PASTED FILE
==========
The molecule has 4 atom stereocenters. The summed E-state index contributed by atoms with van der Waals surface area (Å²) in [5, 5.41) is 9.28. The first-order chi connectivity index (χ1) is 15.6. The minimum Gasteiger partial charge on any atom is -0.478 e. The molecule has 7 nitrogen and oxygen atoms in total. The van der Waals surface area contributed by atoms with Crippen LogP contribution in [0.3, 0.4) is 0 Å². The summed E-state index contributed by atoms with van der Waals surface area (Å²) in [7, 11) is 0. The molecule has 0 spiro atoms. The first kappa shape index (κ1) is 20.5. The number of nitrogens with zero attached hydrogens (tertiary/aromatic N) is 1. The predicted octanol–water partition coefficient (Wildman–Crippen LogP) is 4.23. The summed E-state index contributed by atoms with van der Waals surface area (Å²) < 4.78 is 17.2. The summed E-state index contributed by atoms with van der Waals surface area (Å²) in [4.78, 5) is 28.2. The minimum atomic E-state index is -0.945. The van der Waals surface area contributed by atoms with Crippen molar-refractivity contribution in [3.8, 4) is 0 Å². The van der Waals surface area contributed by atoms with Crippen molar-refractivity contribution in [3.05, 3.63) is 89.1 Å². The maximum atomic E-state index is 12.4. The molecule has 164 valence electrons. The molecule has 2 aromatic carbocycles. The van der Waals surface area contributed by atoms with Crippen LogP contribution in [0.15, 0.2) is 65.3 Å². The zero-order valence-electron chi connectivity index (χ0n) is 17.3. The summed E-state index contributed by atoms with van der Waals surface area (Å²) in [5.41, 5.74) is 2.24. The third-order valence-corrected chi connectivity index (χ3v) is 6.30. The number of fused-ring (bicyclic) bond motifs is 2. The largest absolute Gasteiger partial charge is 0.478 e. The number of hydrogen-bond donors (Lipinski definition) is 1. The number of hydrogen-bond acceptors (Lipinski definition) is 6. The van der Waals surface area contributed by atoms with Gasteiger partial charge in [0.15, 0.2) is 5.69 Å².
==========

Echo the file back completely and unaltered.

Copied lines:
The molecule has 4 atom stereocenters. The summed E-state index contributed by atoms with van der Waals surface area (Å²) in [5, 5.41) is 9.28. The first-order chi connectivity index (χ1) is 15.6. The minimum Gasteiger partial charge on any atom is -0.478 e. The molecule has 7 nitrogen and oxygen atoms in total. The van der Waals surface area contributed by atoms with Crippen LogP contribution in [0.3, 0.4) is 0 Å². The summed E-state index contributed by atoms with van der Waals surface area (Å²) in [7, 11) is 0. The molecule has 0 spiro atoms. The first kappa shape index (κ1) is 20.5. The number of nitrogens with zero attached hydrogens (tertiary/aromatic N) is 1. The predicted octanol–water partition coefficient (Wildman–Crippen LogP) is 4.23. The summed E-state index contributed by atoms with van der Waals surface area (Å²) < 4.78 is 17.2. The summed E-state index contributed by atoms with van der Waals surface area (Å²) in [4.78, 5) is 28.2. The minimum atomic E-state index is -0.945. The van der Waals surface area contributed by atoms with Crippen molar-refractivity contribution in [3.8, 4) is 0 Å². The van der Waals surface area contributed by atoms with Crippen molar-refractivity contribution in [3.05, 3.63) is 89.1 Å². The maximum atomic E-state index is 12.4. The molecule has 164 valence electrons. The molecule has 2 aromatic carbocycles. The van der Waals surface area contributed by atoms with Crippen LogP contribution in [0.15, 0.2) is 65.3 Å². The zero-order valence-electron chi connectivity index (χ0n) is 17.3. The summed E-state index contributed by atoms with van der Waals surface area (Å²) in [5.41, 5.74) is 2.24. The third-order valence-corrected chi connectivity index (χ3v) is 6.30. The number of fused-ring (bicyclic) bond motifs is 2. The largest absolute Gasteiger partial charge is 0.478 e. The number of hydrogen-bond donors (Lipinski definition) is 1. The number of hydrogen-bond acceptors (Lipinski definition) is 6. The van der Waals surface area contributed by atoms with Gasteiger partial charge in [0.15, 0.2) is 5.69 Å².